How energy-efficient lighting adjustments can add up to quick savings


Harmonic filtering and canceling devices can be installed at a lighting panel to reduce harmonic distortion. Photo courtesy of Energy Automation Systems, Inc.

Harmonic filtering and canceling devices can be installed at a lighting panel to reduce harmonic distortion. Photo courtesy of Energy Automation Systems, Inc.

One of the major opportunities for fast-payback electrical savings in industrial facilities is lighting. Lighting can account for up to 30 percent of a facility’s electric bill. The obvious first step is to replace incandescent with fluorescent lighting, and many plants have already taken this step– but that’s just the first. The next step includes replacing high-intensity discharge (HID) lights with fluorescents, treating fluorescents to reduce harmonics and regulate voltage, and adding lighting controls to reduce or eliminate light in areas with adequate ambient light or no occupants.

HID lighting is commonly found in plant areas with high ceilings, such as production, assembly, loading, staging or warehousing. While fluorescents historically could not match their output and thus were a poor substitute for HIDs, lighting advances have led to the development of high-intensity fluorescents (HIFs) which are now superior in most respects to their HID counterparts. HIFs can have many advantages over HIDs: lower energy consumption, less loss of light output over product life (“lumen depreciation”), better dimming abilities, faster start-up and restart times, better color rendition, more light output in the spectrum visible to humans (“pupil lumens”), and reduced glare. Thus, in most applications, fluorescents are both more cost-effective than HIDs and able to provide light of better quality.

Fluorescent Treatment

In facilities that have already replaced incandescents and HIDs with fluorescents, further savings can be achieved by fine-tuning the fluorescents in one of several ways. One way to treat fluorescents is by correcting harmonic distortion, a kind of electrical “feedback” or white noise which increases heat in the light fixture and reduces its electrical efficiency. Harmonic distortion arises in electrical systems with many “non-linear” loads– those drawing current that does not travel in a sine wave.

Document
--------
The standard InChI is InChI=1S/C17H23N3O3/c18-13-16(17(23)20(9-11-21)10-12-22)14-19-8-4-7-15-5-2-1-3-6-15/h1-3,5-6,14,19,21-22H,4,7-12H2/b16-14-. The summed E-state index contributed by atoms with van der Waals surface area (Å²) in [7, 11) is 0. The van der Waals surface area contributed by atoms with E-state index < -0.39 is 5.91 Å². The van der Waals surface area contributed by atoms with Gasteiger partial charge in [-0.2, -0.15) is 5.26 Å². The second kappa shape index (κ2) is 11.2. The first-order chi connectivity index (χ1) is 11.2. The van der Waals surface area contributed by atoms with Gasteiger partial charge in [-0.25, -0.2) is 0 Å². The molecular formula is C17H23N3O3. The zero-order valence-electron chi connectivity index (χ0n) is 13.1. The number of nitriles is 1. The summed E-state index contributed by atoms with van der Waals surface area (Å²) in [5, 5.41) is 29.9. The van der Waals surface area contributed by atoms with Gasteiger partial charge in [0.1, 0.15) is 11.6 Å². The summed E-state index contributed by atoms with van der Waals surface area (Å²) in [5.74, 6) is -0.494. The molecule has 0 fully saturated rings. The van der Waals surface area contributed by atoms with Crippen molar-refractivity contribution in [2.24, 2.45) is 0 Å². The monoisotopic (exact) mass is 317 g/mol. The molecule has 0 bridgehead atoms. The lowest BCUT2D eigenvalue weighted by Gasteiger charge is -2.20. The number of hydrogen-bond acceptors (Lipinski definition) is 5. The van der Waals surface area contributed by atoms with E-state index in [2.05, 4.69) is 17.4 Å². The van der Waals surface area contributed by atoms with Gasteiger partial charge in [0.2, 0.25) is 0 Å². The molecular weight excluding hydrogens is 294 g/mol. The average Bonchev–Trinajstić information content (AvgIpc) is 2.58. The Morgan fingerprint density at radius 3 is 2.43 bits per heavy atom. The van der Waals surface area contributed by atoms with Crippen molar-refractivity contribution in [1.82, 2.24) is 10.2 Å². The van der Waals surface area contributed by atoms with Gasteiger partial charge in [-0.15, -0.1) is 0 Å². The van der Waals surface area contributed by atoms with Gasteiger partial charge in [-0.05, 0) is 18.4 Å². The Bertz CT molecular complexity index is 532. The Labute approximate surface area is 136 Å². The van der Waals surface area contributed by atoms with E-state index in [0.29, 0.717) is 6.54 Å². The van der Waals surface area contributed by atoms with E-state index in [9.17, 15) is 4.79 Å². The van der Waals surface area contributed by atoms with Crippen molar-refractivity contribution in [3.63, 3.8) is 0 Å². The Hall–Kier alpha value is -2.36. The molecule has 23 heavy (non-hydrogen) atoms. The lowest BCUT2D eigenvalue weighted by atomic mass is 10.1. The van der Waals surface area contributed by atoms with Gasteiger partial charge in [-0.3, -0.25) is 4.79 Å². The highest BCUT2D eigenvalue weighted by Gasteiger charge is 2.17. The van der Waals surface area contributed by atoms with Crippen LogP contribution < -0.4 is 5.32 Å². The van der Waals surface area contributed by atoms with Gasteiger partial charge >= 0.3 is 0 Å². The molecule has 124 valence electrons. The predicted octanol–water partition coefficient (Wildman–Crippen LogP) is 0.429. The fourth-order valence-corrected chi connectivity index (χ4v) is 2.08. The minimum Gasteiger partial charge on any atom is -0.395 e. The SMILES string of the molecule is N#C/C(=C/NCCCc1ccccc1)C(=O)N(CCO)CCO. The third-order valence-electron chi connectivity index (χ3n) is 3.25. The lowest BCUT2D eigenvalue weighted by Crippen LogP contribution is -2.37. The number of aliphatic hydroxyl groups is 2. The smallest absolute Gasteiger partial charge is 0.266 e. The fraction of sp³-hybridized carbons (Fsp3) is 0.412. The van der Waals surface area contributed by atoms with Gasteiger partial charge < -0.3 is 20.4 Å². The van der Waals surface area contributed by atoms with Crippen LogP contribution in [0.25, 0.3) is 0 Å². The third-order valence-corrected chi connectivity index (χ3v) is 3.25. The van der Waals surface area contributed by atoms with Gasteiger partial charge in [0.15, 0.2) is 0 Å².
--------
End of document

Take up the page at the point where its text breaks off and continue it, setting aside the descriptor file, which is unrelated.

Fluorescent lights are a predominant non-linear load in most plants, but other examples of this kind of load are computers, monitors, printers and photocopiers.
Harmonics can be corrected by the use of harmonic filters or cancellers placed either at a lighting fixture or at the lighting panel to reduce harmonics in the lighting system and increase its efficiency. Reducing or eliminating harmonics in a facility’s electrical system will cause all non-linear loads in the system – not just lighting – to consume less electricity and operate more efficiently.

Be A Regulator

Another way to reduce fluorescents’ electrical consumption is by means of a voltage regulator. A voltage regulator can reduce current to a light fixture by 15 to 30 percent, with a corresponding drop in electrical consumption. The voltage regulator causes a small, often undetectable, drop in light levels.

Automated lighting controls can also help reduce a light’s electrical consumption. The three main types of lighting controls turn lights on or off depending on ambient light, time of day, or area occupancy.

What can these efficiency measures achieve in financial and ecological benefits? By correcting motor and lighting inefficiencies using the fast-payback methods described above, an industrial facility can lower its electric consumption by 10 percent or more. At a plant with monthly electric consumption of 500,000 kilowatt hours, a 10 percent reduction would lower annual electric bills by $60,000 or more and annual carbon emissions by 500,000 pounds.

David Simon is CEO of Evergreen Energy Solutions, an energy consulting firm. David can be reached at 877-242-2791; For more information, visit